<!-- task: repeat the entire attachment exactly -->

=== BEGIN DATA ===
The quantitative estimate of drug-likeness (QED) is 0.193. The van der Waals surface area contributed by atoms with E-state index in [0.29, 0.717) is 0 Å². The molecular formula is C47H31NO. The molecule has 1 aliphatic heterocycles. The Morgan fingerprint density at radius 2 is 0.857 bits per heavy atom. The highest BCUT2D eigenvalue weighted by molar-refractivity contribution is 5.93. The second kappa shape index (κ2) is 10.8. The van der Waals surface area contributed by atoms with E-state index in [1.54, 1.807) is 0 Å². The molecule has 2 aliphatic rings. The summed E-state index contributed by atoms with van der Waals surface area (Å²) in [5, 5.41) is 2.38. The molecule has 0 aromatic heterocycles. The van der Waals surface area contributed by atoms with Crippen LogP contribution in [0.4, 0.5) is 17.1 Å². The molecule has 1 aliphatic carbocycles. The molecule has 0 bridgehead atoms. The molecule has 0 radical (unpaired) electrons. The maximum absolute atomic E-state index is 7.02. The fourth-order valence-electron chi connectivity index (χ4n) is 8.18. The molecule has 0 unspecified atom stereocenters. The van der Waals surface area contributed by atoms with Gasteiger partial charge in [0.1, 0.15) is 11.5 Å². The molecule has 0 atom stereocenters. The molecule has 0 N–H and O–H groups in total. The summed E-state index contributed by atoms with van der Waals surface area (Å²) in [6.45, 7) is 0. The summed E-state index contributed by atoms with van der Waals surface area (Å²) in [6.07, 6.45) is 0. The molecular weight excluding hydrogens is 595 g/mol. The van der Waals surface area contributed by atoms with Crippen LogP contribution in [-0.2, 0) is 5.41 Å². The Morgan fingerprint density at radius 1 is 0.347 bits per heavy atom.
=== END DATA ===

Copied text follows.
The quantitative estimate of drug-likeness (QED) is 0.193. The van der Waals surface area contributed by atoms with E-state index in [0.29, 0.717) is 0 Å². The molecular formula is C47H31NO. The molecule has 1 aliphatic heterocycles. The Morgan fingerprint density at radius 2 is 0.857 bits per heavy atom. The highest BCUT2D eigenvalue weighted by molar-refractivity contribution is 5.93. The second kappa shape index (κ2) is 10.8. The van der Waals surface area contributed by atoms with E-state index in [1.54, 1.807) is 0 Å². The molecule has 2 aliphatic rings. The summed E-state index contributed by atoms with van der Waals surface area (Å²) in [5, 5.41) is 2.38. The molecule has 0 aromatic heterocycles. The van der Waals surface area contributed by atoms with Crippen LogP contribution in [0.4, 0.5) is 17.1 Å². The molecule has 1 aliphatic carbocycles. The molecule has 0 bridgehead atoms. The molecule has 0 radical (unpaired) electrons. The maximum absolute atomic E-state index is 7.02. The fourth-order valence-electron chi connectivity index (χ4n) is 8.18. The molecule has 0 unspecified atom stereocenters. The van der Waals surface area contributed by atoms with Gasteiger partial charge in [0.1, 0.15) is 11.5 Å². The molecule has 0 atom stereocenters. The molecule has 0 N–H and O–H groups in total. The summed E-state index contributed by atoms with van der Waals surface area (Å²) in [6.45, 7) is 0. The summed E-state index contributed by atoms with van der Waals surface area (Å²) in [6.07, 6.45) is 0. The molecular weight excluding hydrogens is 595 g/mol. The van der Waals surface area contributed by atoms with Crippen LogP contribution in [-0.2, 0) is 5.41 Å². The Morgan fingerprint density at radius 1 is 0.347 bits per heavy atom.